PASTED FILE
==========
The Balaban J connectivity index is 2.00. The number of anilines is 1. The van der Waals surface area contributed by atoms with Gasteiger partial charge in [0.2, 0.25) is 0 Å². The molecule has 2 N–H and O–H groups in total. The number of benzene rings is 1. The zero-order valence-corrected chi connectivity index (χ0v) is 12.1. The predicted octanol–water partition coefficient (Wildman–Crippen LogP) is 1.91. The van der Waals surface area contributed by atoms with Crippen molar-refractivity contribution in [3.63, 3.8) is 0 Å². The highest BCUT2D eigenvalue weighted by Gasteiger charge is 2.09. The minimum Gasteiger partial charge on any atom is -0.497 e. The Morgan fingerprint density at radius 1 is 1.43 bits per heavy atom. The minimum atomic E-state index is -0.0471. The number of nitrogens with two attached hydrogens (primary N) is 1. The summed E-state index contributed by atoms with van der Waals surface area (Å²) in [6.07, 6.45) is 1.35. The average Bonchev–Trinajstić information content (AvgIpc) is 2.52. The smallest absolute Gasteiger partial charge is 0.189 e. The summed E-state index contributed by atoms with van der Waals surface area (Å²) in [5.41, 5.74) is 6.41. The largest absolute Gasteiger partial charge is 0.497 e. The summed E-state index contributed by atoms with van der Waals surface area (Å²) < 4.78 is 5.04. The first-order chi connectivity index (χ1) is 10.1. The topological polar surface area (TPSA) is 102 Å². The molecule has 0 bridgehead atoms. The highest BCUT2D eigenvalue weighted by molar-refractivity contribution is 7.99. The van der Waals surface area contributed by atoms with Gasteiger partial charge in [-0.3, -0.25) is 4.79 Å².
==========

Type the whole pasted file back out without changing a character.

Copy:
The Balaban J connectivity index is 2.00. The number of anilines is 1. The van der Waals surface area contributed by atoms with Gasteiger partial charge in [0.2, 0.25) is 0 Å². The molecule has 2 N–H and O–H groups in total. The number of benzene rings is 1. The zero-order valence-corrected chi connectivity index (χ0v) is 12.1. The predicted octanol–water partition coefficient (Wildman–Crippen LogP) is 1.91. The van der Waals surface area contributed by atoms with Crippen molar-refractivity contribution in [3.63, 3.8) is 0 Å². The highest BCUT2D eigenvalue weighted by Gasteiger charge is 2.09. The minimum Gasteiger partial charge on any atom is -0.497 e. The Morgan fingerprint density at radius 1 is 1.43 bits per heavy atom. The minimum atomic E-state index is -0.0471. The number of nitrogens with two attached hydrogens (primary N) is 1. The summed E-state index contributed by atoms with van der Waals surface area (Å²) in [6.07, 6.45) is 1.35. The average Bonchev–Trinajstić information content (AvgIpc) is 2.52. The smallest absolute Gasteiger partial charge is 0.189 e. The summed E-state index contributed by atoms with van der Waals surface area (Å²) in [5.41, 5.74) is 6.41. The largest absolute Gasteiger partial charge is 0.497 e. The summed E-state index contributed by atoms with van der Waals surface area (Å²) < 4.78 is 5.04. The first-order chi connectivity index (χ1) is 10.1. The topological polar surface area (TPSA) is 102 Å². The molecule has 0 bridgehead atoms. The highest BCUT2D eigenvalue weighted by molar-refractivity contribution is 7.99. The van der Waals surface area contributed by atoms with Gasteiger partial charge in [-0.3, -0.25) is 4.79 Å².